101st Airborne Division

"This generation of Americans has a rendezvous with
destiny."
.................... ......Franklin Delano Roosevelt - June 27,1936
 
 
Unit History
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    326th AEB
    377th PFAB
    463rd PFAB
    321st GFAB
    907th GFAB
    81st AAA
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(above picture)
321st GFAB
Insignia

































Silver Star Recipient
LTC Edward L Carmichael





101st Airborne WW II
Medal of Honor Recipients

  Lt Col Robert G Cole
Pfc Joe E. Mann














Bronze Star Recipients
1/Lt Francis A Canham
S/Sgt Leslie B Sellers
Pfc Chares W Stange Jr



The 321st Glider Field Artillery Battalion
Unit History

Brig General Anthony C Mc Auliffe at Bastogne
The insignia for the 321st Glider Field Artillery Battalion (picture left) is the battalion's coat of arms. The shield is scarlet for Artillery. The lion's paws are significant of the Field Artillery, which may be likened to a mountain lion whose paws have great strength and power in felling and crushing a victim. Enscrolled beneath the shield is the motto "Noli Me Tangere" which translates to "Touch Me Not".

Brigadier General Anthony C. McAuliffe, (picture right) the 101st Airborne Divison Artillery Commander, was the commanding officer of the American troops at Bastogne. His reply to the German demand for surrender, "Nuts", has come to signify the 101st Airborne's dogged determination to win against overwhelming odds.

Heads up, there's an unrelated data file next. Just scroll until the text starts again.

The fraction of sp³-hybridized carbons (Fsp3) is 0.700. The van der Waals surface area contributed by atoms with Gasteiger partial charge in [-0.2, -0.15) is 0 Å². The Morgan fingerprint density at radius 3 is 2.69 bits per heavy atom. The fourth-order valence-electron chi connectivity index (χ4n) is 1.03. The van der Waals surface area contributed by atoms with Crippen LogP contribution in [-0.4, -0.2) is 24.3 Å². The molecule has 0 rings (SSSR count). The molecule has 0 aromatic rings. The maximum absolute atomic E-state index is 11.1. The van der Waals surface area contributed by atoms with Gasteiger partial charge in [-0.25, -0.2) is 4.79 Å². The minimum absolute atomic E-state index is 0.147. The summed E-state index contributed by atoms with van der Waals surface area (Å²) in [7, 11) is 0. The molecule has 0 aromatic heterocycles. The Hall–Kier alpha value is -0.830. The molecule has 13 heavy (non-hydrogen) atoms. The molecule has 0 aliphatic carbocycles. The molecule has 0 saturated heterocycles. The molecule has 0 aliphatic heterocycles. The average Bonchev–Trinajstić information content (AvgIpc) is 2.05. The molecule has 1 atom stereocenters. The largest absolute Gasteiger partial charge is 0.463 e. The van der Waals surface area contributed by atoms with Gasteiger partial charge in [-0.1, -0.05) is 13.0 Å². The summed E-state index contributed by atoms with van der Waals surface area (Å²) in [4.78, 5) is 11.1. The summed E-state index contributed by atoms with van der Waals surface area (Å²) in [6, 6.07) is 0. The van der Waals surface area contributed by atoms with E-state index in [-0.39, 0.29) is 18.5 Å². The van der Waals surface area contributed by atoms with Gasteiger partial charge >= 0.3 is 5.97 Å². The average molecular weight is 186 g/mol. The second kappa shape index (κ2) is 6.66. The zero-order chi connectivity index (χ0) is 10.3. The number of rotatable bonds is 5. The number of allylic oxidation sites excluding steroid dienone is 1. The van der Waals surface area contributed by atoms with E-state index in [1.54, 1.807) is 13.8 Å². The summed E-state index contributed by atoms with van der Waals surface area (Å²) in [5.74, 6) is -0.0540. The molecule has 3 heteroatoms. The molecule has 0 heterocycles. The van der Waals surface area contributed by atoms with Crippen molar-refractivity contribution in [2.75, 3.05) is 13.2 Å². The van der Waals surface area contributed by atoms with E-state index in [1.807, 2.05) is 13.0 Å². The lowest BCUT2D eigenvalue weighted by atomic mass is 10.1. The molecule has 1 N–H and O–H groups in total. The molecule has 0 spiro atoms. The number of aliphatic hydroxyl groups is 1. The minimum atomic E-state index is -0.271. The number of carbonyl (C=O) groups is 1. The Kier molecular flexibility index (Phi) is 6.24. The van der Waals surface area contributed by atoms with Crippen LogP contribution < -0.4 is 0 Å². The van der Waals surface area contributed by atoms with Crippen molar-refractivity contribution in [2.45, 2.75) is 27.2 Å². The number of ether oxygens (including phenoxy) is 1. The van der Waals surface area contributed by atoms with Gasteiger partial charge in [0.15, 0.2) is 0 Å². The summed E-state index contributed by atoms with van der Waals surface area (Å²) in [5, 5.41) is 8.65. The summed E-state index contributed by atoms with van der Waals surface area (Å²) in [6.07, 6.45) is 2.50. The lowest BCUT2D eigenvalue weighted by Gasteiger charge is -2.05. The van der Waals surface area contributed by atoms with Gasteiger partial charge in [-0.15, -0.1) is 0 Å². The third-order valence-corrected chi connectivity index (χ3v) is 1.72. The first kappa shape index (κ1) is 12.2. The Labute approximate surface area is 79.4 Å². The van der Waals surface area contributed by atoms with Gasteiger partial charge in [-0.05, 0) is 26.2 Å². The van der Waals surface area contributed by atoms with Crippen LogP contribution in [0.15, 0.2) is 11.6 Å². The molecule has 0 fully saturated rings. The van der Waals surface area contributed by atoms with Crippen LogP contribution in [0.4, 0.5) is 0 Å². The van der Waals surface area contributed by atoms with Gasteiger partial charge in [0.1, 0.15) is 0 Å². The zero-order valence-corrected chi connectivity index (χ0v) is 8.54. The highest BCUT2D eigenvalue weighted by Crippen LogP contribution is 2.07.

n 5 August 1917 the 321st Field Artillery Regiment was constituted as part of the National Army and was assigned to the 82nd (All American) Division. The 321st , along with its two sister regiments, the 319th and the 320th was officially activated as part of the 157th Field Artillery Brigade on 29 August 1917 at Camp Gordon, near Atlanta, Georgia under the regimental leadership of Col.H.C.Williams. Organized initially as horse-drawn artillery, the 320th and 321st were authorized four three-inch guns per battery while the 319th was authorized four six-inch howitzers.

After the regiments stateside training the 321st arrived in LeHarve, France on June 3rd. They were issued French 1897M1 75mm field guns as its primary weapon. The "French 75" was adopted rather than the US made M1902 (3 inch gun), Because the "75" had a higher rate of fire, greater accuracy and a recoil system that was one of the most important technological advances in Field Artillery history. This recoil system, consisting of two hydraulic reservoirs, a floating piston, a connected piston a head of gas and a reservoir of oil, has influenced the design of every Field Artillery weapon produced this century.